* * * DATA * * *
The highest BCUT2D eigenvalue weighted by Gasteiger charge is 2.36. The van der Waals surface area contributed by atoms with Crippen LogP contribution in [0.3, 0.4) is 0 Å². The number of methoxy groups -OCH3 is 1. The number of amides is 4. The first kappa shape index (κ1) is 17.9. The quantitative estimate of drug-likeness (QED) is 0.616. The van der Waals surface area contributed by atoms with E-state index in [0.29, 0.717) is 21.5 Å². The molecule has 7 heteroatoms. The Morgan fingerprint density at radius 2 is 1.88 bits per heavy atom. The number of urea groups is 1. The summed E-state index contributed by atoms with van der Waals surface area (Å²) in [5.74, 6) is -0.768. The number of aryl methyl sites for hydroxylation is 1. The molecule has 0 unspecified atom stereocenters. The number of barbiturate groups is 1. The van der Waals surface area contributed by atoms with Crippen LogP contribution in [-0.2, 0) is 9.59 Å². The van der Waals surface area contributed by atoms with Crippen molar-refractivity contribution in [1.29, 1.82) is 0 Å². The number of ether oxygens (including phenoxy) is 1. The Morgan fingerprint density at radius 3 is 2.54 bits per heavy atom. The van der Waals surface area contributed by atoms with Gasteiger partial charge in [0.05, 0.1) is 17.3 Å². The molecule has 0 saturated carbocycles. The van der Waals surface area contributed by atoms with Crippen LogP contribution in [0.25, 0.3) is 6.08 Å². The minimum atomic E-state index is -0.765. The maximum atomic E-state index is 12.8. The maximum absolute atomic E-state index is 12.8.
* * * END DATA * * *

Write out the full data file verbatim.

The highest BCUT2D eigenvalue weighted by Gasteiger charge is 2.36. The van der Waals surface area contributed by atoms with Crippen LogP contribution in [0.3, 0.4) is 0 Å². The number of methoxy groups -OCH3 is 1. The number of amides is 4. The first kappa shape index (κ1) is 17.9. The quantitative estimate of drug-likeness (QED) is 0.616. The van der Waals surface area contributed by atoms with E-state index in [0.29, 0.717) is 21.5 Å². The molecule has 7 heteroatoms. The Morgan fingerprint density at radius 2 is 1.88 bits per heavy atom. The number of urea groups is 1. The summed E-state index contributed by atoms with van der Waals surface area (Å²) in [5.74, 6) is -0.768. The number of aryl methyl sites for hydroxylation is 1. The molecule has 0 unspecified atom stereocenters. The number of barbiturate groups is 1. The van der Waals surface area contributed by atoms with Crippen LogP contribution in [-0.2, 0) is 9.59 Å². The van der Waals surface area contributed by atoms with Crippen molar-refractivity contribution in [1.29, 1.82) is 0 Å². The number of ether oxygens (including phenoxy) is 1. The Morgan fingerprint density at radius 3 is 2.54 bits per heavy atom. The van der Waals surface area contributed by atoms with Gasteiger partial charge in [0.05, 0.1) is 17.3 Å². The molecule has 0 saturated carbocycles. The van der Waals surface area contributed by atoms with Crippen LogP contribution in [0.25, 0.3) is 6.08 Å². The minimum atomic E-state index is -0.765. The maximum atomic E-state index is 12.8. The maximum absolute atomic E-state index is 12.8.